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Grant Wood

founder of the Stone City Art Colony and School

Grant Wood

Grant Wood was born on a small farm outside Anamosa, Iowa, on February 13, 1891. In 1901, following the death of his father, his mother moved the family to Cedar Rapids, where he attended school and did odd jobs to help his mother support the family. After graduating from Washington High School in 1910, he left for Minneapolis to study wood and metal techniques with Ernest Batchelder. That fall he began pursuing a teaching degree at the University of Iowa, while learning carpentry and painting. He enlisted in the Army during World War I but never saw any military action. After the war, Grant earned his teaching credentials and then taught art at Jackson Junior High (1919-1922) and at McKinley High School (1922-1925), both in Cedar Rapids. He also spent four summers traveling in Europe, where he was influenced by the German primitives movement in Munich and saw the possibilities of painting the commonplace as something significant.

In 1926, Wood opened the Fine Arts Studio Group in Cedar Rapids and began renting space to some of the city's most talented musicians and artists, as well as offering studios, drama and painting classes. In 1928, with support from the Cedar Rapids Art Association and the Carnegie Foundation, Wood launched the Little Gallery, a Midwestern experiment in art education that brought many nationally known artists to Iowa. This experiment grew into the Stone City Art Colony and School, an artists' colony in eastern Iowa, which Wood operated from 1932 to 1933.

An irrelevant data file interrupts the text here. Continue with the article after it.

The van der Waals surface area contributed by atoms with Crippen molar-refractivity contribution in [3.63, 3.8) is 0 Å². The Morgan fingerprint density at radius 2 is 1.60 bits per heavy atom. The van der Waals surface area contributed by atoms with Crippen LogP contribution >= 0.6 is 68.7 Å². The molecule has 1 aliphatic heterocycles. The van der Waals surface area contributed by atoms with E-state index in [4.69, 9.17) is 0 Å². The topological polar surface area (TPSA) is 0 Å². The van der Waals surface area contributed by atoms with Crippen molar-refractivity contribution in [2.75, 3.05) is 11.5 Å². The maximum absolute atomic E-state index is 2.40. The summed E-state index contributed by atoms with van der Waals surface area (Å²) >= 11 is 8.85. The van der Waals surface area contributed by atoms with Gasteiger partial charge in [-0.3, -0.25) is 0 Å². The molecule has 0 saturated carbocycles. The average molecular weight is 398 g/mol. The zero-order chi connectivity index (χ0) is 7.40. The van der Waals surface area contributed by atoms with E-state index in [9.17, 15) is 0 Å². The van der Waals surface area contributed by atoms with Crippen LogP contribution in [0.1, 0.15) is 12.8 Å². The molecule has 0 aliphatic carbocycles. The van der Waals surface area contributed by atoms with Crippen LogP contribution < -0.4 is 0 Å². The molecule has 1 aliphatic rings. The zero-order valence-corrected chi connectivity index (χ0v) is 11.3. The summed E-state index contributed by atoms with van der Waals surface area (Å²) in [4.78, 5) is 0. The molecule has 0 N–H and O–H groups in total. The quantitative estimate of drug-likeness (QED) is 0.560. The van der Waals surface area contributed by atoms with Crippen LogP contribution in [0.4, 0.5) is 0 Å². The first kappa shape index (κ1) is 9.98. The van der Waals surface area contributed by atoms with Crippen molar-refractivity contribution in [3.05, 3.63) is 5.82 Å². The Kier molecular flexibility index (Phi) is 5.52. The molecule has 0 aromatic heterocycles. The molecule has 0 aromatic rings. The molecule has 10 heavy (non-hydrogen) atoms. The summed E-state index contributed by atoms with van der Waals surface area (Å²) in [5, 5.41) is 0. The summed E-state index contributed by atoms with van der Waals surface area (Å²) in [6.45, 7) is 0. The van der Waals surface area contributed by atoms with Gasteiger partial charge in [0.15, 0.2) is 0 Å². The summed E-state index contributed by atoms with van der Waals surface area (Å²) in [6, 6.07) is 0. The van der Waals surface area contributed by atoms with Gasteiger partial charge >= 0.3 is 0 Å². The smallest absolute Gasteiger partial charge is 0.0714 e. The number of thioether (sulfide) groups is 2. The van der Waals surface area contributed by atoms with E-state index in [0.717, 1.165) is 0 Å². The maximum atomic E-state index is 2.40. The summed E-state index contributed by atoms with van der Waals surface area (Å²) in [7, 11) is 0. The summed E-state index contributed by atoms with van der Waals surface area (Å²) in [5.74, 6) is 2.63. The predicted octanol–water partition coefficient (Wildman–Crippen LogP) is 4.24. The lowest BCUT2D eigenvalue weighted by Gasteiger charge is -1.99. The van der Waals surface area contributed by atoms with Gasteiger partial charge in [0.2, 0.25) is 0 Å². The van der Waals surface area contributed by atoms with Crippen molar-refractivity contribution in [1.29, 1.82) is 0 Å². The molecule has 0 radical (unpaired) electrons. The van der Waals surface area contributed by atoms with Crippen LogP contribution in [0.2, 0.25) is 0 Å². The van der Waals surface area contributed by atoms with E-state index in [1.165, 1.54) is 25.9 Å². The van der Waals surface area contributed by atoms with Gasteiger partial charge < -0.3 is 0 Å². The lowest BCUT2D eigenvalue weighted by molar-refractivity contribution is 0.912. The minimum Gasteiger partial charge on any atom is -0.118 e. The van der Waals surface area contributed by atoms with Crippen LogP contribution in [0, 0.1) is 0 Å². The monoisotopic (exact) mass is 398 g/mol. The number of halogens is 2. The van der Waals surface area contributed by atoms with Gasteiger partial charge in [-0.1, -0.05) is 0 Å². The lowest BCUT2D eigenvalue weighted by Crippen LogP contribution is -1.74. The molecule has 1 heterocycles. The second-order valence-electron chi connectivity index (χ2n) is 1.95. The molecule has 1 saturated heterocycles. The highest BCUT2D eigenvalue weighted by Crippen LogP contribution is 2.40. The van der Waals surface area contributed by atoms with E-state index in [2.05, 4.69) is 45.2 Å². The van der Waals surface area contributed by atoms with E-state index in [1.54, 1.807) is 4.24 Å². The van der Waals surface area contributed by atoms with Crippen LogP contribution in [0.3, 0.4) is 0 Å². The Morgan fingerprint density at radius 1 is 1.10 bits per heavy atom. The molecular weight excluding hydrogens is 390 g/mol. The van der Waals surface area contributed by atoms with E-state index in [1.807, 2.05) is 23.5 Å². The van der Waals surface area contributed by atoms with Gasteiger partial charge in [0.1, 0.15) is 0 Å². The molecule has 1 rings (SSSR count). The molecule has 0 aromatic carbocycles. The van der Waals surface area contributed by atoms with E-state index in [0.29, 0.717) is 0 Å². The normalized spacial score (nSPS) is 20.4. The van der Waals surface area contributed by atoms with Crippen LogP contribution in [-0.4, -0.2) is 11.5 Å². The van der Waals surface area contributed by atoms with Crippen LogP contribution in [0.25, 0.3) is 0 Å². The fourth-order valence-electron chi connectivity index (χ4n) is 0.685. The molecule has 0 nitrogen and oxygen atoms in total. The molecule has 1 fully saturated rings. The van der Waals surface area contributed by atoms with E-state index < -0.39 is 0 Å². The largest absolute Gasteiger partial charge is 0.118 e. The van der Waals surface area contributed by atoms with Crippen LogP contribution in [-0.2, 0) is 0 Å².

By the summer of 1934, Wood was an associate professor of art at the University of Iowa and director of all Iowa Works Progress Administration art projects. That same year he also gathered a team of artists and began to design murals for Parks Library at Iowa State University. In February 1936, Grant Wood married Sara Sherman Maxon, a light opera singer from Cedar Rapids. The couple made their home in Iowa City until their divorce in September 1939. After the divorce, Wood focused on his art -- lithography, book illustration, interior decorating, carpentry, metalwork, and painting -- and opened a studio in Clear Lake, Iowa. He died of liver cancer on February 12, 1942.

His Major Works

Grant Wood held his first one-man shows in New York City and Chicago in April of 1935. Among his most recognized works are:

Woman with Plants (1929), a study of his mother, Hattie
Stone City, Iowa (1930)
American Gothic (1930), featuring his sister, Nan Wood Graham, and his Cedar Rapids dentist, Dr. Byron H. McKeeby
American Gothic
Arnold Comes of Age (1930), a portrait of Arnold Pyle
The Midnight Ride of Paul Revere (1931)
Fall Plowing (1931)
Young Corn (1931)
Daughters of Revolution (1932), a satire on the DAR's opinion of his recent Cedar Rapids stained glass commission, the Veterans Memorial Window
Self-Portrait (1932)
Arbor Day (1932)
Dinner for Threshers (1934)
Return from Bohemia (1935)
Parson Weem's Fable (1939), a depiction of the George Washington cherry tree legend.

Woods paintings are among the permanent collections of the Art Institute of Chicago, the Cedar Rapids Museum of Art, the Metropolitan Museum of Art in New York City, the Joslyn Art Museum of Omaha, the Pennsylvania Academy of Fine Arts, the Smithsonian Institution, the Cincinnati Art Museum, and the Minneapolis Institute of Art.

SOURCE
Cedar Rapids Museum of Art www.crma.org/collection/wood/wood.htm

SEE ALSO
World War I
Works Progress Administration

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The Robinson Library >> Fine Arts >> Painting >> United States

This page was last updated on 11/07/2017.